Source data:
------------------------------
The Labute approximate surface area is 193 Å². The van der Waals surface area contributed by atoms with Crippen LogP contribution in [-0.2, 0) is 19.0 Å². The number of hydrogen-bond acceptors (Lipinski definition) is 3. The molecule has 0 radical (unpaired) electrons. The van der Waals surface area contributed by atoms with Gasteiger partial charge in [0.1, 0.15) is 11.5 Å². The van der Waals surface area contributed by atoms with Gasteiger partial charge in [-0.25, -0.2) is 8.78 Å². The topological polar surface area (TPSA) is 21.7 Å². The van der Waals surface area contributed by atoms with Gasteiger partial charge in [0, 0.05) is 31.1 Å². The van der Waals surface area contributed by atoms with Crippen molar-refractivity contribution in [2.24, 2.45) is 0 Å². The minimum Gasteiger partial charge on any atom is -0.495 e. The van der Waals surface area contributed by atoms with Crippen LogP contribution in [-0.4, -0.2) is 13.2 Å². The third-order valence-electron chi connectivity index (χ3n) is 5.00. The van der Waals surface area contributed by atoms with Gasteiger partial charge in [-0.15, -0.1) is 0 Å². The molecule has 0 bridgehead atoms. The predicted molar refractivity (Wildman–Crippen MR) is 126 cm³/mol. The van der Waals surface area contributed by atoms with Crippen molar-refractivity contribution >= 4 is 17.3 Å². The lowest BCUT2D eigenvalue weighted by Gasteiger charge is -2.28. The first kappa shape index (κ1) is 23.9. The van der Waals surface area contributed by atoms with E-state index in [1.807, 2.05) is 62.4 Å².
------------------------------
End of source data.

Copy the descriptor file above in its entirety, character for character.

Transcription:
The Labute approximate surface area is 193 Å². The van der Waals surface area contributed by atoms with Crippen LogP contribution in [-0.2, 0) is 19.0 Å². The number of hydrogen-bond acceptors (Lipinski definition) is 3. The molecule has 0 radical (unpaired) electrons. The van der Waals surface area contributed by atoms with Gasteiger partial charge in [0.1, 0.15) is 11.5 Å². The van der Waals surface area contributed by atoms with Gasteiger partial charge in [-0.25, -0.2) is 8.78 Å². The topological polar surface area (TPSA) is 21.7 Å². The van der Waals surface area contributed by atoms with Gasteiger partial charge in [0, 0.05) is 31.1 Å². The van der Waals surface area contributed by atoms with Crippen molar-refractivity contribution in [2.24, 2.45) is 0 Å². The minimum Gasteiger partial charge on any atom is -0.495 e. The van der Waals surface area contributed by atoms with Crippen LogP contribution in [-0.4, -0.2) is 13.2 Å². The third-order valence-electron chi connectivity index (χ3n) is 5.00. The van der Waals surface area contributed by atoms with Gasteiger partial charge in [-0.15, -0.1) is 0 Å². The molecule has 0 bridgehead atoms. The predicted molar refractivity (Wildman–Crippen MR) is 126 cm³/mol. The van der Waals surface area contributed by atoms with Crippen molar-refractivity contribution >= 4 is 17.3 Å². The lowest BCUT2D eigenvalue weighted by Gasteiger charge is -2.28. The first kappa shape index (κ1) is 23.9. The van der Waals surface area contributed by atoms with E-state index in [1.807, 2.05) is 62.4 Å².